I am saying as little as I can about The Kill as I know in the past I have given away too much and Amazon readers have told me so in no uncertain terms! So all I will say is that this is the best yet in this series, the narrative grips you so you cannot put it down and I can hardly wait for the next one.

Oh and Jane Casey - please get Maeve and Josh together!!


CAULDSTANE
CAULDSTANE
Price: £1.99

5.0 out of 5 stars Another winner from this author, 22 May 2014
This review is from: CAULDSTANE (Kindle Edition)
Cauldstane is the story of two ghosts. The first is Jenny Ryan. She is a ghost writer who travels up to the Scottish Highlands to meet Sholto McNab, retired adventurer and Laird of Caulstane Castle. He wants to publish his memoirs in order to raise money to stave off the sale of the castle which is crumbling around its inhabitants.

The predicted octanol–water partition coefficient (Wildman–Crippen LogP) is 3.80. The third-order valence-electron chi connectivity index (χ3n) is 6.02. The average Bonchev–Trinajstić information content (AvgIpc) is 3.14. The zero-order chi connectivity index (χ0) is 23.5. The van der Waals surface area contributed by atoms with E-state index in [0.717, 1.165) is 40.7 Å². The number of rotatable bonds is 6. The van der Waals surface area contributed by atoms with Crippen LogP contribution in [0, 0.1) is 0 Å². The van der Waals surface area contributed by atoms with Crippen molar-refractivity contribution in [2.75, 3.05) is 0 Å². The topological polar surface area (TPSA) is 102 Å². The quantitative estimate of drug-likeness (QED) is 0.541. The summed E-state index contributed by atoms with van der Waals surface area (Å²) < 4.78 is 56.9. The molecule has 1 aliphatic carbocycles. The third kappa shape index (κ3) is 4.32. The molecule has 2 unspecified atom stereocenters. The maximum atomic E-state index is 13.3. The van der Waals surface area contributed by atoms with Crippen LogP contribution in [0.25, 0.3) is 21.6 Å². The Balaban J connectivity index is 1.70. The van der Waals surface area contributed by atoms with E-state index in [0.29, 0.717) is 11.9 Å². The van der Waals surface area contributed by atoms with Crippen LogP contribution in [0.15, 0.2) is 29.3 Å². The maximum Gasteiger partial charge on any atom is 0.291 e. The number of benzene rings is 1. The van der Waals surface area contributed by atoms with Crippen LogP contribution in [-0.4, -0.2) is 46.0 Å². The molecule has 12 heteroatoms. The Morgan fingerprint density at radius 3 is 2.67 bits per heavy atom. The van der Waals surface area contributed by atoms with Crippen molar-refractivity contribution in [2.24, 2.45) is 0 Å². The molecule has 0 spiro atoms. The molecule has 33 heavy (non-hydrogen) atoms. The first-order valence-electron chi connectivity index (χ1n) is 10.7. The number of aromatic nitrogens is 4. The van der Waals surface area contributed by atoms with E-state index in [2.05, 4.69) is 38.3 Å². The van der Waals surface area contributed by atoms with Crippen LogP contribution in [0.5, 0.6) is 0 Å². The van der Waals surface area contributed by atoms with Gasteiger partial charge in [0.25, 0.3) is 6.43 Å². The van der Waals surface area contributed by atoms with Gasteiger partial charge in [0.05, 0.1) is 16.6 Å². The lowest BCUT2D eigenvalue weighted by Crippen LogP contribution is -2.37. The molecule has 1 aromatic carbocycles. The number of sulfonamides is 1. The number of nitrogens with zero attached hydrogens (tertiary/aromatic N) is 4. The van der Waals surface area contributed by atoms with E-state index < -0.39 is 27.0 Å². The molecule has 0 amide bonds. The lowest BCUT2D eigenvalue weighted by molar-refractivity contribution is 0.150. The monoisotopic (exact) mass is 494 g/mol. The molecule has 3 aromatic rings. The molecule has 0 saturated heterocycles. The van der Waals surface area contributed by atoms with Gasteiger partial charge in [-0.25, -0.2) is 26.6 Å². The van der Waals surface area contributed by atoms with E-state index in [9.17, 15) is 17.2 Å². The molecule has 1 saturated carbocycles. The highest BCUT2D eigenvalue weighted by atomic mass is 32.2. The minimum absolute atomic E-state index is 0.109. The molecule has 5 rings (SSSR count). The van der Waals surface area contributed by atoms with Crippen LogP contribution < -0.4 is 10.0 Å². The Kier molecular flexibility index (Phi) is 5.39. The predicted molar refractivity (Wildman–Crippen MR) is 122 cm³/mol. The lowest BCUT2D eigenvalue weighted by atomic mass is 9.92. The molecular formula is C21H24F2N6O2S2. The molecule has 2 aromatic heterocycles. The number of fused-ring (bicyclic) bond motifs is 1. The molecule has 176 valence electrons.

"When I first caught sight of Cauldstane, I didn't see a building and a way of life in its death throes. Cauldstane stood, heroic, long-suffering, defying all that the centuries had thrown at it........I saw an ivy clad tower, much taller than it was wide, with more windows that I could easily count, the whole topped by conical-roofed turrets and looking, from a distance, like a child's toy".

Jenny is installed at the Castle and begins work. She hears all about the Cauldstane Curse which seems to Cauld
have claimed Sholto's two wives plus his daughter in law, Coral. A fall from a horse, a car crash and a drowning in the river have blighted the lives of the McNabs and leaves the two sons Felix and Alec alone and with no chance of marrying and having children in case the curse strikes again.